Exactly 126 years ago today, New Zealand became the first country to grant women the right to vote. Canada and the U.S. did not follow suit for another 26 years. (Photo from Unsplash)

Exactly 126 years ago today, New Zealand became the first country to grant women the right to vote. Canada and the U.S. did not follow suit for another 26 years. (Photo from Unsplash)

On this day 126 years ago New Zealand women granted right to vote

New Zealand women beat Canadians to the polls by 26 years

Did you know that 126 years ago today, New Zealand made history and became the first country to grant women the right to vote?

According to New Zealand History, the Electoral Act was signed into law by then-governor, Lord Glasgow on Sept. 19, 1893. This landmark achievement was thanks to years of effort by suffrage campaigners, led by Kate Sheppard, who went on to be featured on New Zealand’s $10 bill for her contribution to the country’s history.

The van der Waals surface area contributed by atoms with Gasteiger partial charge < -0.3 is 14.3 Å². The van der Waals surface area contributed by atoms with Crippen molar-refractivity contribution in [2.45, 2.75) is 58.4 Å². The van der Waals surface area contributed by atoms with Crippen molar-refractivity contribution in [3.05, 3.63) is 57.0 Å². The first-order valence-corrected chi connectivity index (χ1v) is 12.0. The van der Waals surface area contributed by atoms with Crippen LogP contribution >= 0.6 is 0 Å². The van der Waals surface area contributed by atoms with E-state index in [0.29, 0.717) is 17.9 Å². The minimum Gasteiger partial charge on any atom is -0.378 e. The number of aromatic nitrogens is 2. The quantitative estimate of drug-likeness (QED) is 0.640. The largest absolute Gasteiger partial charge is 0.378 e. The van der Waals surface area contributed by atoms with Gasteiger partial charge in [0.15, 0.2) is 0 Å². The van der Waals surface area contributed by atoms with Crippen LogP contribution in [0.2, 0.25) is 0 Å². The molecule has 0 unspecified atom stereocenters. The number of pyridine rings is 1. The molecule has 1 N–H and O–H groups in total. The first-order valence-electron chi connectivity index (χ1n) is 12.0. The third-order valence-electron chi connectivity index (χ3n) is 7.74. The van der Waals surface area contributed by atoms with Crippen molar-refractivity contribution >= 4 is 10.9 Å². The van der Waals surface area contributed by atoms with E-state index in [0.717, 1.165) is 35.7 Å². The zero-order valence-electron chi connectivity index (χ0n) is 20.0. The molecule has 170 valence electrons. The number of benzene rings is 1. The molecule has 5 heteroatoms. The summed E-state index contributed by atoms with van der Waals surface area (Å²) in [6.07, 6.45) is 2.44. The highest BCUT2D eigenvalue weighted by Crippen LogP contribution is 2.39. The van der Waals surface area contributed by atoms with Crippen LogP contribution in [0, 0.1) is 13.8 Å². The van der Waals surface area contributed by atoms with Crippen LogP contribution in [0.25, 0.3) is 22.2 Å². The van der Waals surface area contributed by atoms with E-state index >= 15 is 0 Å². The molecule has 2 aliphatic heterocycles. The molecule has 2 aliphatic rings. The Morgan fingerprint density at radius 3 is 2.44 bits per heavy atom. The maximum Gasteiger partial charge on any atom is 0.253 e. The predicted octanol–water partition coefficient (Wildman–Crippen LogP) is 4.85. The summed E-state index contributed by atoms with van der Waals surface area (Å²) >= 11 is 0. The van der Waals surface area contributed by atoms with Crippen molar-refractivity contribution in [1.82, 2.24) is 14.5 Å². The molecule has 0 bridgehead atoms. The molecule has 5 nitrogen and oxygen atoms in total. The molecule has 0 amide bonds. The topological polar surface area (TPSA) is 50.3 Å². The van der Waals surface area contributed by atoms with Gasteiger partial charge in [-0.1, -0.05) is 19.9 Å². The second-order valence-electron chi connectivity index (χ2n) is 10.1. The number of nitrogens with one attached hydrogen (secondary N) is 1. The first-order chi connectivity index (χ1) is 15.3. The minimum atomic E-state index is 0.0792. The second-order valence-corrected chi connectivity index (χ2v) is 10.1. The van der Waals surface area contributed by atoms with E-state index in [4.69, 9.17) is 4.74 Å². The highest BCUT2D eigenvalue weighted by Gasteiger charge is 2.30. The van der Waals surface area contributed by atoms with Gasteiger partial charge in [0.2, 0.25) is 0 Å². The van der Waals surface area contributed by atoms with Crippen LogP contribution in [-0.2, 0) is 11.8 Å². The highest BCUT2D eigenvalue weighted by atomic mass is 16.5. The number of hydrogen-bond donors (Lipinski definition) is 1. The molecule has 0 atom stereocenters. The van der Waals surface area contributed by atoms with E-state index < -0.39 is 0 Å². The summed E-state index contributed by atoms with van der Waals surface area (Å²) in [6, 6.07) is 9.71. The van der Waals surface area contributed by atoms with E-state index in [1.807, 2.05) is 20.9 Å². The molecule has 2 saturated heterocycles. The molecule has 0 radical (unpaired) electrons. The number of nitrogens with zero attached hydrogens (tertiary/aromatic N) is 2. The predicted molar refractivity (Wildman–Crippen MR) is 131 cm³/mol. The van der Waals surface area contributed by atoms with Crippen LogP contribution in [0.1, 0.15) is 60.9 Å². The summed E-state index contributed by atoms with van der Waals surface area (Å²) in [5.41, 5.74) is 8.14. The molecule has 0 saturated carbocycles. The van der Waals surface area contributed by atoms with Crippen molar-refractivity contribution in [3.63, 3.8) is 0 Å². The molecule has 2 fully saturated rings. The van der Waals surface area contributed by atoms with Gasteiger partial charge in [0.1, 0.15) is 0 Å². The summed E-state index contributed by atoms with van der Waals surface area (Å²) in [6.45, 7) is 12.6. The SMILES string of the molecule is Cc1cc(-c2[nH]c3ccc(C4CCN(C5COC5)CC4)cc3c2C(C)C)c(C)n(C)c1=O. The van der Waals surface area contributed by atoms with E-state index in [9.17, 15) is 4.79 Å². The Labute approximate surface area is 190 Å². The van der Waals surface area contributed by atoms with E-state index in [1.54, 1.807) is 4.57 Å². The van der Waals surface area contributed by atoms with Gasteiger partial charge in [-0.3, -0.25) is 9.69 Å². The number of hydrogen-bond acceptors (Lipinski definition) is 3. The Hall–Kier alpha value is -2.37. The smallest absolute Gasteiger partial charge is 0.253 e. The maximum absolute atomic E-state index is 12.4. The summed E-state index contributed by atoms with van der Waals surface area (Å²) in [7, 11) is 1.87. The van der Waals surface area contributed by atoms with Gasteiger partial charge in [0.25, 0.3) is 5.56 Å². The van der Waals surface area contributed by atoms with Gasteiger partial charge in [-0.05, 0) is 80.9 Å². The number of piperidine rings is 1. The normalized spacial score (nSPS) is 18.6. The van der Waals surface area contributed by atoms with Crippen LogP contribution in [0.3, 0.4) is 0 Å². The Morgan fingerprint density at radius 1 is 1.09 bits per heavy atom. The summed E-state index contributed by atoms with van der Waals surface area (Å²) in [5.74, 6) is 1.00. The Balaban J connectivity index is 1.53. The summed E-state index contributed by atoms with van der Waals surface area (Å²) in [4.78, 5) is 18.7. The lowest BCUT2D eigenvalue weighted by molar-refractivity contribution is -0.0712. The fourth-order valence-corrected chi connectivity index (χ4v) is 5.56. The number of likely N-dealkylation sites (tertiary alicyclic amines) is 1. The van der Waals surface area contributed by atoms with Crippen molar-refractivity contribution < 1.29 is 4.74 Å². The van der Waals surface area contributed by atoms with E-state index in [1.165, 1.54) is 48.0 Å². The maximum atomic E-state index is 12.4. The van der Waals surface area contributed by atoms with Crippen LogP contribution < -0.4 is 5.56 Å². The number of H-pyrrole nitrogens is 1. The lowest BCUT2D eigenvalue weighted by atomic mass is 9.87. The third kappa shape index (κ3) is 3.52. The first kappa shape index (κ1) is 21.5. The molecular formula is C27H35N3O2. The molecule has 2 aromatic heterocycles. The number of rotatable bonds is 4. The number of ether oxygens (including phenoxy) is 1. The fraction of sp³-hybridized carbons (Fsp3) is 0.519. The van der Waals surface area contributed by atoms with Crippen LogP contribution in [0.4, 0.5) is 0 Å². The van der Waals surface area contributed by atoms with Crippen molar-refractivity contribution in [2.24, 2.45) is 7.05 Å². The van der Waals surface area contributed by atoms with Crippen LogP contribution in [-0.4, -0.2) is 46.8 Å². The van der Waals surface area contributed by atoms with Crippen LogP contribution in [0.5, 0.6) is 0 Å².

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By comparison, women in Canada were not permitted to vote federally for another 26 years according to Canada History Project. The suffrage movement in our country began in the 1870s, but it wasn’t until 1916 that the four western provinces began allowing women to vote provincially. As of Jan. 1, 1919, all women over 21 were permitted to vote federally, but it wasn’t until 1940 that Quebec allowed women to vote provincially, the last province to adopt this legislation.

The United States followed this movement, with Congress passing the 19th amendment to the Constitution on June 4, 1919, and it was finally ratified on Aug. 26, 1920, according to Our Documents. This achievement was thanks to the many suffragettes that organized, petitioned and picketed for this right, beginning in the 1800s.

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